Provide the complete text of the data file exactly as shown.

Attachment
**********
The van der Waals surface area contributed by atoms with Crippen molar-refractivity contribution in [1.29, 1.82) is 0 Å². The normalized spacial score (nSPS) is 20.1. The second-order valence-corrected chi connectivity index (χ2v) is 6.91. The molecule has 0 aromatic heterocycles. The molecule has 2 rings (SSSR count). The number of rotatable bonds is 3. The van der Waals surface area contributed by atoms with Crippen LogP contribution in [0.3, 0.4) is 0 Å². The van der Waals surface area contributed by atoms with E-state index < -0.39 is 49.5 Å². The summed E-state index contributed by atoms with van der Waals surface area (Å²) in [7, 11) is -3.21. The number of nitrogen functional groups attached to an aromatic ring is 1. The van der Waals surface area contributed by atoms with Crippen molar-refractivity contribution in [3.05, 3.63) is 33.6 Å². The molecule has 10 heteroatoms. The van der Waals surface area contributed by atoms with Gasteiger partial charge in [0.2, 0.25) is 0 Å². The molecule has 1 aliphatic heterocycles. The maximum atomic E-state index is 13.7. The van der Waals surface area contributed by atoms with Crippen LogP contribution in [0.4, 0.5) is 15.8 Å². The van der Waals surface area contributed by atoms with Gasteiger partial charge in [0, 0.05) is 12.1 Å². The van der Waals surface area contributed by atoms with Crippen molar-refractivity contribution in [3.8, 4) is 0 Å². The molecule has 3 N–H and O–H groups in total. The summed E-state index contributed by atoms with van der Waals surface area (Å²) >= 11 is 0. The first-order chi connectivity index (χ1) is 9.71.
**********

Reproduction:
The van der Waals surface area contributed by atoms with Crippen molar-refractivity contribution in [1.29, 1.82) is 0 Å². The normalized spacial score (nSPS) is 20.1. The second-order valence-corrected chi connectivity index (χ2v) is 6.91. The molecule has 0 aromatic heterocycles. The molecule has 2 rings (SSSR count). The number of rotatable bonds is 3. The van der Waals surface area contributed by atoms with Crippen LogP contribution in [0.3, 0.4) is 0 Å². The van der Waals surface area contributed by atoms with E-state index < -0.39 is 49.5 Å². The summed E-state index contributed by atoms with van der Waals surface area (Å²) in [7, 11) is -3.21. The number of nitrogen functional groups attached to an aromatic ring is 1. The van der Waals surface area contributed by atoms with Crippen molar-refractivity contribution in [3.05, 3.63) is 33.6 Å². The molecule has 10 heteroatoms. The van der Waals surface area contributed by atoms with Gasteiger partial charge in [0.2, 0.25) is 0 Å². The molecule has 1 aliphatic heterocycles. The maximum atomic E-state index is 13.7. The van der Waals surface area contributed by atoms with Crippen LogP contribution in [0.4, 0.5) is 15.8 Å². The van der Waals surface area contributed by atoms with Gasteiger partial charge in [0, 0.05) is 12.1 Å². The van der Waals surface area contributed by atoms with Crippen molar-refractivity contribution in [3.8, 4) is 0 Å². The molecule has 3 N–H and O–H groups in total. The summed E-state index contributed by atoms with van der Waals surface area (Å²) >= 11 is 0. The first-order chi connectivity index (χ1) is 9.71.